# Antimatroid, The

thoughts on computer science, electronics, mathematics

## Introduction

Like most Computer Science graduates, I had taken a Programming Languages course during college in which we built a compiler and studied the consequences of our design decisions. I had also taken a course in symbolic logic- particularly, looking at the sentential and predicate logic. Lately, I had been thinking about these two courses and thought it would be interesting to write an interpreter that would take in a sentence valid under sentential logic and output the resulting truth table.

After looking at what I had built, it became apparent that I could generalize my solution into a flexible framework where I could easily create a new interpreter for a desired (albeit simple) formal grammar and produce the desired outputs that other applications could then use for whatever purpose. The following is an overview of this framework and an example implementation for generating truth tables for sentences valid under sentential logic.

## Framework

### Specification

An Interpreter takes a string and produces an object hierarchy that a client can perform functions upon. The Interpreter does so by following the rules of a grammar that the string is assumed (although not garaunteed) to be valid under. The Interpreter will only be valid for context-free-grammars (CFG). A CFG consists of Terminals and Nonterminals. A Terminal is a character or sequence of characters that terminate a definition. A Nonterminal is a rule that defines the relationships between other Nonterminals and Terminals.

### Design

Interpreter designs differs from traditional compiler design, in that only the so-called front-end is implemented. There are three principal components involved in this process: Tokenizer, Parser and Semantic Analyzer.

A Tokenizer takes a string of characters and returns a collection of Tokens, where each Token is a tuple containing the accepted substring and meta data describing what the substring represents. Tokens are identified by looking for Terminals in the input string.

The Parser then builds (formally) a concrete syntax tree (informally a syntax tree) following the rules defined by the grammar. This is done by looking for Nonterminals in the collection of Tokens.

Finally, the Semantic Analyzer builds (formally) an abstract syntax tree (informally a semantic tree) by ignoring the syntax in the parse tree and constructing the appropriate tree for performing functions upon.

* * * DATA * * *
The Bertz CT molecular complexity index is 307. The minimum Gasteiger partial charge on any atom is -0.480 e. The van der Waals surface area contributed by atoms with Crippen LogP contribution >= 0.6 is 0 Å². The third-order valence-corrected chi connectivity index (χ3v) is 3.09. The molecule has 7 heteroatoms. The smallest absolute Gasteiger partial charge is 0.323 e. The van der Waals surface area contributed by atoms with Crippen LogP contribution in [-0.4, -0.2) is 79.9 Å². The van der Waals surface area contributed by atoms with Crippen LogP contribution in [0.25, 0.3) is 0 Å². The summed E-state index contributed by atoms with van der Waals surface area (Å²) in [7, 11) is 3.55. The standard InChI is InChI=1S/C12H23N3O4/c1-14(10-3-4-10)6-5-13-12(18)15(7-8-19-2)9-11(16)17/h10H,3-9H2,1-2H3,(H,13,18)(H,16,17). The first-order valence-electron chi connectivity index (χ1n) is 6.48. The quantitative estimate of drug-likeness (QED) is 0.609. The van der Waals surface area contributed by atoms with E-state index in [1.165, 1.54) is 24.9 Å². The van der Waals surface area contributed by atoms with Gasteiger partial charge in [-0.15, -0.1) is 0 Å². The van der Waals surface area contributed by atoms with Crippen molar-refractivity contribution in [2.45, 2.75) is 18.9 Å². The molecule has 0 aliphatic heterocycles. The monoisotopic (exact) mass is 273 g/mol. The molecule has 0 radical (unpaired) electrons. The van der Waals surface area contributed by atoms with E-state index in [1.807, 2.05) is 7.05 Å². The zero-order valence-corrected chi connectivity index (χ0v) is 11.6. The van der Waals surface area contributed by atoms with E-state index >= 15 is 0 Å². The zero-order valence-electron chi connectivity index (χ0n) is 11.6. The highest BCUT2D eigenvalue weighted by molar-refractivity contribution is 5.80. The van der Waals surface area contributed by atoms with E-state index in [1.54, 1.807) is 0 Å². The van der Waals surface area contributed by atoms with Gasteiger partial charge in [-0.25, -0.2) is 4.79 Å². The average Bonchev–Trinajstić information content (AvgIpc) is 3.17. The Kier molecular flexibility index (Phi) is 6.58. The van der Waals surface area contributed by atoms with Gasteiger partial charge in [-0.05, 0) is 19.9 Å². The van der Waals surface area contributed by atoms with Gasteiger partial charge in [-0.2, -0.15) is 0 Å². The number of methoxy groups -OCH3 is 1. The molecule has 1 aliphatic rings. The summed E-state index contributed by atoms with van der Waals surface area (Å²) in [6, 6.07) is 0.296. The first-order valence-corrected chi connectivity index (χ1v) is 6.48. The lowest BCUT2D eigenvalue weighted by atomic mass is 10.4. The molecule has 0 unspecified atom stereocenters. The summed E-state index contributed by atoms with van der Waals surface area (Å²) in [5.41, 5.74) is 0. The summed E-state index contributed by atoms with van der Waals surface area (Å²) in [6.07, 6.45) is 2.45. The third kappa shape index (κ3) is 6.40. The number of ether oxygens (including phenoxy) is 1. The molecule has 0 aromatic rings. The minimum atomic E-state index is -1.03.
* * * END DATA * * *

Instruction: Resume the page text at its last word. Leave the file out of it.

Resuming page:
In the event of an exception, the Interpreter will write the details of the exception to a text writer (e.g., Console.Error) provided by the client of the Interpreter.

Exceptions are to be thrown under the following conditions:

• The input string is null or empty, or none of the Terminals are able to accept a character in the input string.
• None of the Nonterminals are able to accept a set of tokens, or the number of tokens is deficient for the Nonterminals to identify a match.

### Implementation

```abstract public class Tokenizer<T> {
protected TerminalList<T> Terminals { get; private set; }

public Tokenizer() {
Terminals = new TerminalList<T>();
}

public TokenList<T> Tokenize(string input) {
if (string.IsNullOrEmpty(input))
throw new UnexpectedEndOfInputException();

TokenList<T> tokens = new TokenList<T>();
Token<T> candiate;

for (int n = 0; n < input.Length; n++) {
if (char.IsWhiteSpace(input[n]))
continue;

if (!terminalExists(input, n, out candiate))
throw new UnexpectedInputException(n);

n += candiate.Lexeme.Length - 1;
}

}

private bool terminalExists(string input, int n, out Token<T> candiate) {
candiate = null;
foreach (Terminal<T> terminal in Terminals)
if (terminal.Exists(input, n, out candiate))
return true;
return false;
}

}
```
```abstract public class Parser<T, P> {
protected NonterminalList<T, P> Nonterminals { get; private set; }
protected T[] FirstExpectedTokens { get; private set; }

public Parser() {
Nonterminals = new NonterminalList<T, P>();

FirstExpectedTokens = new T[Nonterminals.Count];
for (int n = 0; n < Nonterminals.Count; n++)
FirstExpectedTokens[n] = Nonterminals[n].FirstExpectedToken;
}

public P Parse(TokenList<T> tokens) {
return Parse(tokens, 0, tokens.Count - 1);
}

public P Parse(TokenList<T> tokens, int n, int m) {
P parsedSentence;
foreach (Nonterminal<T, P> nonterminal in Nonterminals)
if (nonterminal.Exists(tokens, n, m, out parsedSentence))
return parsedSentence;

throw new UnexpectedTokenException<T>(tokens[n], FirstExpectedTokens);
}

}
```
```abstract public class SemanticAnalyzer<P, S> {
abstract public S Analyze(P sentence);
}
```
```abstract public class Interpreter<T, P, S> {
private TextWriter externalLogger;

abstract protected Tokenizer<T> Tokenizer { get; }
abstract protected Parser<T, P> Parser { get; }
abstract protected SemanticAnalyzer<P, S> SemanticAnalyzer { get; }

public Interpreter(TextWriter externalLogger) {
this.externalLogger = externalLogger;
}

public bool Interpret(string candidateSentence, out S sentence, out TokenList<T> tokens) {
sentence = default(S);
tokens = null;

try {
tokens = Tokenizer.Tokenize(candidateSentence);
sentence = SemanticAnalyzer.Analyze(Parser.Parse(tokens));

return true;
} catch (UnexpectedInputException uie) {
logger(uie.Message);
logger("'{0}'", candidateSentence);

} catch (UnexpectedEndOfInputException ueie) {
logger(ueie.Message);
logger("'{0}'", candidateSentence);

} catch (UnexpectedTokenException<T> pe) {
logger(pe.Message);
logger("'{0}'", candidateSentence);
}

return false;
}

private void logger(string format, params object[] values) {
externalLogger.WriteLine(format, values);
}
}
```

## Example

### Specification

SL Backus-Naur Form (BNF)
sentence ::= sentence_letter
| ~ sentence
| ( sentence connective sentence )

sentence_letter ::= letter
| letter number